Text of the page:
When a property insurer pays for losses under a first-party property insurance policy, they are often paid at actual cash value. Actual cash value is calculated by taking the replacement cost, i.e., the amount it would cost to repair or replace an item of similar kind and quality, less depreciation, i.e., the decrease in the property’s value because of use, wear, obsolescence, or age. For an insurer, this often begs the question, what costs are depreciated when calculating actual cash value?
This question often arises because the insurance policy fails to explicitly define the term “actual cash value.” In the absence of this definition, there is arguably no clear direction in the policy as to what costs are depreciable. Generally, there are two types of costs to be considered – the cost of materials and the cost of labor. It is undisputed that the costs of materials are depreciable and will always be considered when calculating actual cash value. However, whether the cost of labor is depreciable has been disputed in various cases across the country. The North Carolina and South Carolina Supreme Courts have recently answered this dispute in favor of the insurers, ruling the cost of labor is depreciable.
In Accardi v. Hartford Underwriters Ins. Co., 373 N.C. 292, 294–95, 838 S.E.2d 454, 456 (2020), the North Carolina Supreme Court determined that because a damaged property must be considered as a whole, it would be illogical to differentiate between labor and material costs when calculating depreciation. “The policy language provides no justification for differentiating between labor and materials when calculating depreciation, and to do so makes little sense. The value of a house is determined by considering it as a fully assembled whole, not as the simple sum of its material components.” Id. The Accardi decision was also rooted in equity because to conclude otherwise would impose additional liability upon the insurance company that it did not assume. “To conclude that labor is not depreciable in this case would impose liability upon the company which it did not assume and provide a benefit to plaintiff for which he did not pay. We will not do so.” Id.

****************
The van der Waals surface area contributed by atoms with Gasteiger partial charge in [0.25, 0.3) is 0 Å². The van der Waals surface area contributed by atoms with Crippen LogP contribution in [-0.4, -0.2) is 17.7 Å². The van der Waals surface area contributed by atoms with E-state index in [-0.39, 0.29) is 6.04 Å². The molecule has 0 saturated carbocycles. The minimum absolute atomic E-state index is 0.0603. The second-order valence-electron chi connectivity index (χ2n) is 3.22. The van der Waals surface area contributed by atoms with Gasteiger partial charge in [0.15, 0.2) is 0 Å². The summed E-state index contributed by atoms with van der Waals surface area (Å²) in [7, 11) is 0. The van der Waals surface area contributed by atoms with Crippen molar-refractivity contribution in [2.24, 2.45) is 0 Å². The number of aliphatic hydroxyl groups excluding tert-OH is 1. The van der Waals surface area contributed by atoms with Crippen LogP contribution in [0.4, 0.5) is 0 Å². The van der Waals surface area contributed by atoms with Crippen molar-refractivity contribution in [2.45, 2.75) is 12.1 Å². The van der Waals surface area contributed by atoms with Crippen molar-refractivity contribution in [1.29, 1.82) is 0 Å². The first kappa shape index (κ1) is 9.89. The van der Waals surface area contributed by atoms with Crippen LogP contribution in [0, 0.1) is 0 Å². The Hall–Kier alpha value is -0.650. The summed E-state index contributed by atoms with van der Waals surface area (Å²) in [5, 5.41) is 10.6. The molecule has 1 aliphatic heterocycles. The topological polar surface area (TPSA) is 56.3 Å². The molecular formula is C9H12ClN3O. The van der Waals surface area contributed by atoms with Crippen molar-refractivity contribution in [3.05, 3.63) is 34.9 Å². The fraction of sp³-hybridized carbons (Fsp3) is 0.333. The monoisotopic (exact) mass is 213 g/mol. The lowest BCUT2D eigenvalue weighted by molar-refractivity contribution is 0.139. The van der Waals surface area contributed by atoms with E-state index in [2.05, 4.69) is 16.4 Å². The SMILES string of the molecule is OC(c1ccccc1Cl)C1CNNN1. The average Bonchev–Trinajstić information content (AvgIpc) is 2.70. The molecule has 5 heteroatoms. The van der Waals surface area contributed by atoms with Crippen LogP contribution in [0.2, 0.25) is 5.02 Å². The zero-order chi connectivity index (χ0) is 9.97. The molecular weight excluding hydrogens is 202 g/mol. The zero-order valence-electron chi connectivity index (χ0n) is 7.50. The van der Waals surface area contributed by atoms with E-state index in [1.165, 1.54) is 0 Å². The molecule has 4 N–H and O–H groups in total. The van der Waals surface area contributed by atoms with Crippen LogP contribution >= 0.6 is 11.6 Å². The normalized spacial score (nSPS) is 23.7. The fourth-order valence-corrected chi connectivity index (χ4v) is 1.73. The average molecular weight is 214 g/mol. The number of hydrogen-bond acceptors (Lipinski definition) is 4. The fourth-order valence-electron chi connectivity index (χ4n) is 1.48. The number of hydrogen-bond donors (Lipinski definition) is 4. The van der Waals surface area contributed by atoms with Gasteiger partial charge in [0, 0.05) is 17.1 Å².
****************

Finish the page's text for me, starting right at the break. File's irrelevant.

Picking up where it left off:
Similarly, in Butler v. Travelers Home & Marine Ins. Co., 858 S.E.2d 407, 408 (2021), the South Carolina Supreme Court answered the certified question of whether an insurer can depreciate the cost of labor in determining actual cash value when the estimated cost to repair or replace the damaged property includes both material and embedded labor components in the affirmative. The Supreme Court noted the value of the damaged home must be calculated as a unit and it would be impractical to include the depreciation of materials and not labor. “When the labor cost associated with an item of property is embedded, the value of the item is necessarily calculated as to the unit, not as to the individual parts. Similarly, the fact the labor cost is embedded makes it impractical, if not impossible, to include depreciation for materials and not for labor to determine ACV of the damaged property. Rather, the value of the damaged property is reasonably calculated as a unit. Therefore, we answer the certified question “yes,” because it makes no sense for an insurer to include depreciation for materials and not for embedded labor.” Id.
Whether the cost of labor is depreciable in calculating actual cash value continues to be disputed in other Courts across the country, who may likely look to these North and South Carolina opinions for guidance.
Regardless, the Carolinas are aligned on this core question of property insurance law.